Demethylating therapy induces differentiation and therapeutic response in IDH1 mutant malignant gliomas presented by Gregory Riggins of Johns Hopkins University. In this presentation, Dr. Riggins summarized previously published data showing that treating mice bearing subcutaneous patient-derived IDH1-mutant tumors with the approved DNA demethylating agent 5-azacytidine can slow growth of these tumors in mice. Previously unpublished data was also shown, revealing that 3 mg/kg doses of 5-azacytidine given to intracranial IDH1-mutant tumor bearing mice only marginally prolonged mouse survival. In the previous work, 5-azacytidine required several weeks before therapeutic effect really kicked in, and this may provide the explanation for the limited efficacy in the intracranial model, in which mice die quickly, thus not giving a chance for the drug to take full effect. Greg Riggins lab is still refining this strategy preclinically, which may give rise to a human clinical trial for IDH-mutant glioma patients in the future.

Session 5B: Clinical Trials

Phase I clinical trial of oncolytic virus Delta-24-RGD (DNX-2401) with biological endpoints: Implications for viro-immunotherapy presented by Frederick Lang of MD Anderson Cancer Center, Houston Texas. This presentation reports on 37 recurrent malignant glioma patients treated with DNX-2401. No adverse events attributed to DNX-2401 were observed. Median overall survival from the start of therapy is 12 months, and remarkably there have been 3 patients (of 25, or 12%) with complete durable responses (tumour disappearance) lasting 42 months, 32 months, and 29 months so far. The therapeutic effects of DNX-2401 appear to be largely mediated by the immune system: dramatic increased enhancement has been observed at one month following therapy, and upon analysis of resected tumour, macrophages and CD8 T-cells were found, with only rare tumour cells. Also, the three complete responders had 10 to 1000-fold increased levels of interleukin 12 (IL-12p70), a cytokine which is one of the main drivers of type 1 cytotoxic immune responses. The 12% complete response rate seen in this small trial is very encouraging. View more details on the Virotherapy page.

Results of a phase 1 trial of an oncolytic polio/rhinovirus recombinant (PVS-RIPO) against recurrent glioblastoma. More details from the phase 1 PVS-RIPO trial were presented this morning by Annick Desjardins. PVS-RIPO is a tumour cell destroying (oncolytic) poliovirus genetically modified so as not to be able to cause poliomyelitis in patients. 15 patients with a median age of 59 and a median KPS of 90 have been included to date. 80% of these patients underwent complete surgical tumour resections. 46.7% had received Avastin therapy prior to enrollment. The earliest two deaths were at 6 months and both of these patients had previously failed Avastin. Dose level 2 was chosen as the optimal dose and five patients have been newly enrolled at that dose level, two to six months ago. Of the eight remaining patients treated for longer than 6 months, four are still alive at 30, 29, 17, and 14 months. A Kaplan-Meier survival analysis on these 8 patients would give 60% survival at 15 months and 40% survival at 20 months. Though this was a phase 1 trial not designed to prove efficacy, these survival outcomes and the long-survival of several patients thus far are very encouraging. View more details on the Virotherapy page.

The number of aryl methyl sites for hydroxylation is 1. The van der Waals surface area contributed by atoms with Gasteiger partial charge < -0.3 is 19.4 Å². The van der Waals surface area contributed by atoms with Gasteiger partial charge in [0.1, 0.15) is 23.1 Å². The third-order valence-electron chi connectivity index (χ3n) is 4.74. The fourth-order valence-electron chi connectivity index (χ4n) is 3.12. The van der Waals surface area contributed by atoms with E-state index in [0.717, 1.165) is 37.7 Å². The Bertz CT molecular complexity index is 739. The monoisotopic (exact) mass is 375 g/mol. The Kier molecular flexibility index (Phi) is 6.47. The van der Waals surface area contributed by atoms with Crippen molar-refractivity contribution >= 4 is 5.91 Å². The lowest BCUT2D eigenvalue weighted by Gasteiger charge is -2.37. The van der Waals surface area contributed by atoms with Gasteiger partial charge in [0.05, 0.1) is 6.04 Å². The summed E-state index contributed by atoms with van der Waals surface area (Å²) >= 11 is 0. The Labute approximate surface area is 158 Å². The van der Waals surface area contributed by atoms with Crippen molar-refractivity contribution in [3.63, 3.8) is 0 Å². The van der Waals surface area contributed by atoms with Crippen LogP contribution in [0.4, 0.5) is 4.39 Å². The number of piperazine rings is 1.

Administration of Toca 511 to subjects with recurrent high grade glioma undergoing repeat resection presented by Timothy Cloughesy of UCLA. For background information on this therapy, see the Toca 511 & Toca FC page. The data cutoff for the present analysis was September 26, 2014. 34 malignant glioma patients were included. This is a dose-escalation and safety study designed to determine the highest safe dose of Toca 511. Patients were mostly at first or second recurrence, with a few patients at later recurrences. Median survival from trial initiation was 52 weeks (one year) for the entire group, 51 weeks for the GBM patients only, and 59 weeks for the patients at first or second recurrence. The six month progression-free survival rate was 35.3% overall, and 27% for the GBM patients only. In this presentation, 4 partial responses were reported, in addition to 7 patients with stable disease as the best response, and 18 with progressive disease. Dr. Cloughesy stated that virus resistance genes in the tumour were anti-correlated with survival. This could perhaps lead to biomarkers suggesting which patients might benefit from this therapy, as not all patients appeared to benefit.

Interim analysis of the EF-14 trial: A prospective, multi-center trial of NovoTTF-100A together with temozolomide compared to temozolomide alone in patients with newly diagnosed GBM